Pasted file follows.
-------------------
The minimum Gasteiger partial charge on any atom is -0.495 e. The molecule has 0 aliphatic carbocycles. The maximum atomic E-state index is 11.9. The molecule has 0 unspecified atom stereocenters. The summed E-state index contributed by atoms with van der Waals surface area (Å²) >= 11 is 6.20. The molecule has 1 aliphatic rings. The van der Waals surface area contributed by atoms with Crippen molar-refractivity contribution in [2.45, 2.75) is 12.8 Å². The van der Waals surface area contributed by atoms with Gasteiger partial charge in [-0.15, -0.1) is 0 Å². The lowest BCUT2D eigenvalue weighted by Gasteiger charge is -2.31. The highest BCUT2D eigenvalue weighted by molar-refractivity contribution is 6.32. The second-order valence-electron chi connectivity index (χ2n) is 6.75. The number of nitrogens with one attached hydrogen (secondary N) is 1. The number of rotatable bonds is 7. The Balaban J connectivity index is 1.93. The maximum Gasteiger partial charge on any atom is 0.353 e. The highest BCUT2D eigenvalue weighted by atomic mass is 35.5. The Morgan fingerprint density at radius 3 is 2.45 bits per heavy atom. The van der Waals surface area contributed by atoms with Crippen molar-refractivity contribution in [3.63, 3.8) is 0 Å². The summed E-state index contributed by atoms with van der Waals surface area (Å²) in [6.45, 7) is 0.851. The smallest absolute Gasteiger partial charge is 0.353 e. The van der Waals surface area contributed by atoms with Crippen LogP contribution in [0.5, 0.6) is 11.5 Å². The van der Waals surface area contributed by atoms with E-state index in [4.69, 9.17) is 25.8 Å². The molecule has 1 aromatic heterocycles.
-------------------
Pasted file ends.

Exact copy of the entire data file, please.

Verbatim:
The minimum Gasteiger partial charge on any atom is -0.495 e. The molecule has 0 aliphatic carbocycles. The maximum atomic E-state index is 11.9. The molecule has 0 unspecified atom stereocenters. The summed E-state index contributed by atoms with van der Waals surface area (Å²) >= 11 is 6.20. The molecule has 1 aliphatic rings. The van der Waals surface area contributed by atoms with Crippen molar-refractivity contribution in [2.45, 2.75) is 12.8 Å². The van der Waals surface area contributed by atoms with Gasteiger partial charge in [-0.15, -0.1) is 0 Å². The lowest BCUT2D eigenvalue weighted by Gasteiger charge is -2.31. The highest BCUT2D eigenvalue weighted by molar-refractivity contribution is 6.32. The second-order valence-electron chi connectivity index (χ2n) is 6.75. The number of nitrogens with one attached hydrogen (secondary N) is 1. The number of rotatable bonds is 7. The Balaban J connectivity index is 1.93. The maximum Gasteiger partial charge on any atom is 0.353 e. The highest BCUT2D eigenvalue weighted by atomic mass is 35.5. The Morgan fingerprint density at radius 3 is 2.45 bits per heavy atom. The van der Waals surface area contributed by atoms with Crippen molar-refractivity contribution in [3.63, 3.8) is 0 Å². The summed E-state index contributed by atoms with van der Waals surface area (Å²) in [6.45, 7) is 0.851. The smallest absolute Gasteiger partial charge is 0.353 e. The van der Waals surface area contributed by atoms with Crippen LogP contribution in [0.5, 0.6) is 11.5 Å². The van der Waals surface area contributed by atoms with E-state index in [4.69, 9.17) is 25.8 Å². The molecule has 1 aromatic heterocycles.